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A look at Linduino Power System Management

24 Dec 2015  | Michael Jones

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Other libraries (non-Linduino) pass a value to control PEC or configure a global variable. The Linduino approach uses C++ classes. However, the code is kept very simple so that it can be turned into pure C very quickly if the engineer is prohibited from using C++. Most embedded systems support C and C++ compilers, but if a large system is pure C, the engineer may not want to hassle with the C++ name mangling, or the effects of compiling C with a C++ compiler.


Prototyping
Prototyping is simply a matter of copying a sketch to a file with a new name and modifying it. Once a prototype is complete, the engineer must decide how to migrate the code to a final application.

If there is no legacy code involved, the simplest case is to rewrite the LTC_I2CBus or LTC_SMBus Layer and reuse the layers above it. If there is a lot of legacy code, it might be better to copy the prototype design and recode it. The main thing is the engineer can prototype in a simpler environment.

Hardware can also be reused. It is certainly possible to put an Atmega328 in a design and use the Linduino PSM code directly. Or with a few tweaks to the TWI/LTC_I2CBus an engineer could use one of the larger Arduino platforms. LTC ported these to the Galileo as an experiment and it took less than a day.

For slave hardware, the Linduino can be connected to any PSM demo board. However, most product designs have a connector for a DC1613 dongle, so the Linduino can be connected directly to an end design using the DC2294 Shield. This is a good way to prototype on a full design before committing resources on a new product. Algorithms can be developed for an operating system to determine how much computational power and memory space are required, and to prove it will offer a return on investment.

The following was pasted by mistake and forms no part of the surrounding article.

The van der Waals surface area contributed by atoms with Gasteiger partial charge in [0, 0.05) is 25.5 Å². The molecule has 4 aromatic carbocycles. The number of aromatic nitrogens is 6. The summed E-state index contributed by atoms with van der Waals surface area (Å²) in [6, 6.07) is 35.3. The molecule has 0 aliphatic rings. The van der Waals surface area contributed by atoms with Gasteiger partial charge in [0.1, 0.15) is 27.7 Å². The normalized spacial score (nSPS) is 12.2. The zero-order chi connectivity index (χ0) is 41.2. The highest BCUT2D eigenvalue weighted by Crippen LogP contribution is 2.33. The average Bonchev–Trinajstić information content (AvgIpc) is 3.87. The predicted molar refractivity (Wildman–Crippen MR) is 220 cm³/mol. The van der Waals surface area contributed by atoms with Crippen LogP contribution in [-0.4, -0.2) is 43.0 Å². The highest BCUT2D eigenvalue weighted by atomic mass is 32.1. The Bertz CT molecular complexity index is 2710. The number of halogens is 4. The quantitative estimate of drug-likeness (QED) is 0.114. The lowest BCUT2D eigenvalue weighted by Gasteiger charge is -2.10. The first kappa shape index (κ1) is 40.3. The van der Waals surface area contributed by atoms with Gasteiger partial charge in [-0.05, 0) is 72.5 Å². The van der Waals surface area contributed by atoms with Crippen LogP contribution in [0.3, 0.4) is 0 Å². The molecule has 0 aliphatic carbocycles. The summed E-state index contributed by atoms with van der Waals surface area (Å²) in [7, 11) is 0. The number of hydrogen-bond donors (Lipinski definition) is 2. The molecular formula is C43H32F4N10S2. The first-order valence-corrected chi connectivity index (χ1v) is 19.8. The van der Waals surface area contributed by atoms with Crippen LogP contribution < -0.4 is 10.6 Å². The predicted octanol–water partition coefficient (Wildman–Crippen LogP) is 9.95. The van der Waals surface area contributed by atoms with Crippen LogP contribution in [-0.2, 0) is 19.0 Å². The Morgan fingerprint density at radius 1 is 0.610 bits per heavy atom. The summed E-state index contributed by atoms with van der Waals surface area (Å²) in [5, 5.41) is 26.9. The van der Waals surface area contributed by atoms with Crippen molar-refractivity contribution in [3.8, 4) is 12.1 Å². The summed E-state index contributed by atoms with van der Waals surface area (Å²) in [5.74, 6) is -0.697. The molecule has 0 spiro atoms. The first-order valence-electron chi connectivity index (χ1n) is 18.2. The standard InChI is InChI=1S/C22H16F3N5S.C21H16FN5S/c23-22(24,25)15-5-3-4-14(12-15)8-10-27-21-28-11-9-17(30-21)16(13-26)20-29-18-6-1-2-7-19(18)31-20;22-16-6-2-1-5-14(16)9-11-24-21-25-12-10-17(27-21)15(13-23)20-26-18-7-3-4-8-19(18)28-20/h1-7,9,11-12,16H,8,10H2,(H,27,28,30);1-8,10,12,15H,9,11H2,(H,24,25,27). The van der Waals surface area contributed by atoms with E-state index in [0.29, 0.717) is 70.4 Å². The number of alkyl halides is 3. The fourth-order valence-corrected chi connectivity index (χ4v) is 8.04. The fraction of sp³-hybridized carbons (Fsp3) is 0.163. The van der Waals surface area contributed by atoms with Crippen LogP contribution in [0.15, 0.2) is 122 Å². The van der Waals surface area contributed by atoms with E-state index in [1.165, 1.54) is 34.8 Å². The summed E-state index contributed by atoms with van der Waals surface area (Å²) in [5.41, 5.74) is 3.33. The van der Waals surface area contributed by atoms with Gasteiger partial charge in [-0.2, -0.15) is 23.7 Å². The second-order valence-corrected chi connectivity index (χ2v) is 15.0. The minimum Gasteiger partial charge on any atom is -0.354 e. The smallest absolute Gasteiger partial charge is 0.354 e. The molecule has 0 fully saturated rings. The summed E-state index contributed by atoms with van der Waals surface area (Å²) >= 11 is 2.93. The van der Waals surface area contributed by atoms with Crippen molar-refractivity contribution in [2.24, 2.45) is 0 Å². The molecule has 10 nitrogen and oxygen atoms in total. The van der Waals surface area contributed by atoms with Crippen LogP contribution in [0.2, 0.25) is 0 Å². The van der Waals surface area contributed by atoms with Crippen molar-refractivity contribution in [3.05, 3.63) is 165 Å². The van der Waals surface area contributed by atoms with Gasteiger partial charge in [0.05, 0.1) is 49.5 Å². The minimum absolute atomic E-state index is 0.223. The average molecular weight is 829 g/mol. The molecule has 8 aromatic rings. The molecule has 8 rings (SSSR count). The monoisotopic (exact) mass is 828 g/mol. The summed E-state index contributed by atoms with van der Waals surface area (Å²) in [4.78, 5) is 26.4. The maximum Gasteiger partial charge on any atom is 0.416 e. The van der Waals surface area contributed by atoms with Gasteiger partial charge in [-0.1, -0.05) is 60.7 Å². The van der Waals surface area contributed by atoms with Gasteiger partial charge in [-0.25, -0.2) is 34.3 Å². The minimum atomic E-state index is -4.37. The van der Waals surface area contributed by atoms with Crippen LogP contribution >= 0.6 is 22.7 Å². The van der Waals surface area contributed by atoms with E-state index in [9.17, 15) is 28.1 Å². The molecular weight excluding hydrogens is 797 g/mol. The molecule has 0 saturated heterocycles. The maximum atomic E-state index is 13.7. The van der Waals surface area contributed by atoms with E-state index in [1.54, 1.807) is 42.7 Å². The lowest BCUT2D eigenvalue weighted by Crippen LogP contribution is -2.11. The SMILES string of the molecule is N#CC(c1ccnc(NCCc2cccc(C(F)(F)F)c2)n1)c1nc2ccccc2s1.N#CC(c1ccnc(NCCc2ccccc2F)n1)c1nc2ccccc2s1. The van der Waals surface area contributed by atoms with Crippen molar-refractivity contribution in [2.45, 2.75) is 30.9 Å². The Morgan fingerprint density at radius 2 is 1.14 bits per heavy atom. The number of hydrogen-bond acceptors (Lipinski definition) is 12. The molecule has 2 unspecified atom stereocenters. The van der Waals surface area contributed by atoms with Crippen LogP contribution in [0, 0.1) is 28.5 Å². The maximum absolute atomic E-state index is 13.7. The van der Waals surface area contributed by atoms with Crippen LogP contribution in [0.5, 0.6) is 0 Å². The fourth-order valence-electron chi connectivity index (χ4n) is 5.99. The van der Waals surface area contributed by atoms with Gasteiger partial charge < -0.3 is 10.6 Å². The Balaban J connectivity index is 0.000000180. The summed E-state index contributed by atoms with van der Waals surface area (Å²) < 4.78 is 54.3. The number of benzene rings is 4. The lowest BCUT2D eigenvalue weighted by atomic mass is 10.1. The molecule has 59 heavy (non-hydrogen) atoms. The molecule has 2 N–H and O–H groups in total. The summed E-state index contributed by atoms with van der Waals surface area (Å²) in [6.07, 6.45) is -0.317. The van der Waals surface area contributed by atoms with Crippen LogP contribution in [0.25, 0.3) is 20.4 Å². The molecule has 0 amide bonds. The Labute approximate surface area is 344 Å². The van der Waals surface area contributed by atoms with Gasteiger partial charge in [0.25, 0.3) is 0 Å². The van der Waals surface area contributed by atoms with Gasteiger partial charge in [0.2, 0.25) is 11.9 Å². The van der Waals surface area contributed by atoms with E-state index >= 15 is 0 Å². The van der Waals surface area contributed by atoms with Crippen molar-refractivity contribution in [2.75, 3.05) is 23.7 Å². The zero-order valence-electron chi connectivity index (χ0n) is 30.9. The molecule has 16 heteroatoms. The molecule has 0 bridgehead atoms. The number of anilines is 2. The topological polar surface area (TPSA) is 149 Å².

Tool building
Linduino is a good platform for building specialised end-use tools. By combining Linduino, a DC2294, and off-the-shelf shields, one can create stand-alone tools. For example, the tool below is a programming tool that configures the non-volatile memory of a device in a hand socket. The up/down buttons select the file, and the SELECT button programs the device.


Figure 7: Example Tool.


Educational use
A final common use for Linduino PSM is learning. If the SMBus/PMBus standards are unfamiliar, a good way to learn is to connect a Total Phase Beagle, run some sketches on a DC1962, and observe the bus using the Total Phase Datacenter software. Note there is also an alternative, where LTpowerPlay can be used with a Beagle. LTpowerPlay has the advantage that the register syntax is built into the tool, so any value in the GUI can be displayed as an SMBus/PMBus transaction.


Summary
Linduino PSM is a prototyping, tool building, and learning environment for PMBus code development. The Linduino is combined with a DC2294 for connectivity to any PSM demo board or product. There is a complete working SMBus/PMBus library along with math conversions, compatible with the Arduino coding environment.


About the author
Michael Jones is with Linear Technology.


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